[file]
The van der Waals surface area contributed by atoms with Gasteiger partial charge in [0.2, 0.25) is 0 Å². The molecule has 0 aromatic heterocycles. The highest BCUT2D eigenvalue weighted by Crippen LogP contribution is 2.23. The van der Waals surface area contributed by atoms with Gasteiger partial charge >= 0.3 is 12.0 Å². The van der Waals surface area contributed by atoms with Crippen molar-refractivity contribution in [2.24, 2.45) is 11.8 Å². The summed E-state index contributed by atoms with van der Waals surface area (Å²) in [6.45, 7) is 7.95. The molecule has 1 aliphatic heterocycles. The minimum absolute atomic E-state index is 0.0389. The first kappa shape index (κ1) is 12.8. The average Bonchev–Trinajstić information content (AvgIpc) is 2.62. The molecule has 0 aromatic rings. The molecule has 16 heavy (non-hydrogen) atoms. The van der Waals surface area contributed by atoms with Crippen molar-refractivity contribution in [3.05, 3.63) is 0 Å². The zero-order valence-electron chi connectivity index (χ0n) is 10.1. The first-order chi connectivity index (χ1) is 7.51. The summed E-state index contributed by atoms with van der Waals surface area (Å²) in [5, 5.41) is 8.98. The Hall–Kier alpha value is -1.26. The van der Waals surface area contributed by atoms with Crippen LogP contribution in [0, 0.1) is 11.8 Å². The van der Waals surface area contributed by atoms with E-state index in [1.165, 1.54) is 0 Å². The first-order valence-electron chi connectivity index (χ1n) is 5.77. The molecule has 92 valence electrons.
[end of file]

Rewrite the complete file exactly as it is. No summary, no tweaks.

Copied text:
The van der Waals surface area contributed by atoms with Gasteiger partial charge in [0.2, 0.25) is 0 Å². The molecule has 0 aromatic heterocycles. The highest BCUT2D eigenvalue weighted by Crippen LogP contribution is 2.23. The van der Waals surface area contributed by atoms with Gasteiger partial charge >= 0.3 is 12.0 Å². The van der Waals surface area contributed by atoms with Crippen molar-refractivity contribution in [2.24, 2.45) is 11.8 Å². The summed E-state index contributed by atoms with van der Waals surface area (Å²) in [6.45, 7) is 7.95. The molecule has 1 aliphatic heterocycles. The minimum absolute atomic E-state index is 0.0389. The first kappa shape index (κ1) is 12.8. The average Bonchev–Trinajstić information content (AvgIpc) is 2.62. The molecule has 0 aromatic rings. The molecule has 16 heavy (non-hydrogen) atoms. The van der Waals surface area contributed by atoms with Crippen molar-refractivity contribution in [3.05, 3.63) is 0 Å². The zero-order valence-electron chi connectivity index (χ0n) is 10.1. The first-order chi connectivity index (χ1) is 7.51. The summed E-state index contributed by atoms with van der Waals surface area (Å²) in [5, 5.41) is 8.98. The Hall–Kier alpha value is -1.26. The van der Waals surface area contributed by atoms with Crippen LogP contribution in [0, 0.1) is 11.8 Å². The van der Waals surface area contributed by atoms with E-state index in [1.165, 1.54) is 0 Å². The first-order valence-electron chi connectivity index (χ1n) is 5.77. The molecule has 92 valence electrons.